Due to the fact that my original idea for the MAO exhibition has had to be changed (instead of a whole room for the work I have now been allocated a corner) I have had to rethink the idea in relation to this new and smaller space. Clearly the original idea – which was to have given the impression of someone obsessed, with all four walls wallpapered with drawings – won’t work in just a corner. Far from being an installation, the work would become little more than a collection of drawings on the wall. Therefore I have had to rethink the piece which I’ve done by concentrating on the Dreamcatcher part of it, focussing on what a Dreamcatcher is in modern, contemporary culture. Of course changing the piece means changing the catalogue entry:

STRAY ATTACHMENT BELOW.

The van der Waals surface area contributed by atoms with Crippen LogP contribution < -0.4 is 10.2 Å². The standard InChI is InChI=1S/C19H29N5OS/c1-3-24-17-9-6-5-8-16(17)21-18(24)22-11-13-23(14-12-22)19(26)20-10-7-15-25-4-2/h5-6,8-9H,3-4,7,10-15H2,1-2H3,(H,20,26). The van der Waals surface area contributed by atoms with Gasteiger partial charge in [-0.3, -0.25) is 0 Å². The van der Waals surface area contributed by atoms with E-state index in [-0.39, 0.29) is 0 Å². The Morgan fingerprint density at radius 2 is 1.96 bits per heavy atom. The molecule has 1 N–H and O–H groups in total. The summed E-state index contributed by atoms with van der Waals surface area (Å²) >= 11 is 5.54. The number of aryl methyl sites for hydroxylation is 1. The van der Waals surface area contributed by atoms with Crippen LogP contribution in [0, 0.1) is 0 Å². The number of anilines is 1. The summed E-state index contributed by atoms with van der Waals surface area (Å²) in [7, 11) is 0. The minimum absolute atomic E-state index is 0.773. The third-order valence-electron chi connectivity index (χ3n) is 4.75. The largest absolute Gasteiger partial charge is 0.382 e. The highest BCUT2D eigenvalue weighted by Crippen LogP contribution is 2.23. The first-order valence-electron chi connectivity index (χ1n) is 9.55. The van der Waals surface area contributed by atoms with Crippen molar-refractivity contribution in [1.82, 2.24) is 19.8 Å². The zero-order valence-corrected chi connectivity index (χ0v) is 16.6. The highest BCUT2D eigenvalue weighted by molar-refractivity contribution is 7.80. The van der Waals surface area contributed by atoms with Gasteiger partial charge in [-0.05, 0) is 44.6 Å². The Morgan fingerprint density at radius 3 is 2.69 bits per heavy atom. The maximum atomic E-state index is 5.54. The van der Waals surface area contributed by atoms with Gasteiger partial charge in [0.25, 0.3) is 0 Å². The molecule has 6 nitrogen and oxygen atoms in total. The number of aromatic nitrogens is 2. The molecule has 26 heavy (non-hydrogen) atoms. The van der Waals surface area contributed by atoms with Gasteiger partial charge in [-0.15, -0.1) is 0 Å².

“While originating with Native American Indians, the Dreamcatcher today is more likely thought of as a negative symbol of cultural appropriation – little more than a trinket for the tourist derived from a decimated culture. Traditionally, they were said to let good dreams through whilst ensnaring nightmares and have become a part of my work through consideration of my role as a so-called ‘Dark Tourist,’ visiting – through my studies – sites such as Auschwitz. Death is described by the pieces of string – the thread of life drawn, measured and cut; each one tied to make the Dreamcatcher. We, like the good dreams can always pass through.”
I am currently negotiating the possibility of a show at a conference on ‘Dark Tourism’ in April this year and so this new angle on the work has intrigued me. It remains to be seen whether this will be accepted by the curators of the Brookes MAO show, but if not, it’s certainly something I can continue to explore and show elsewhere.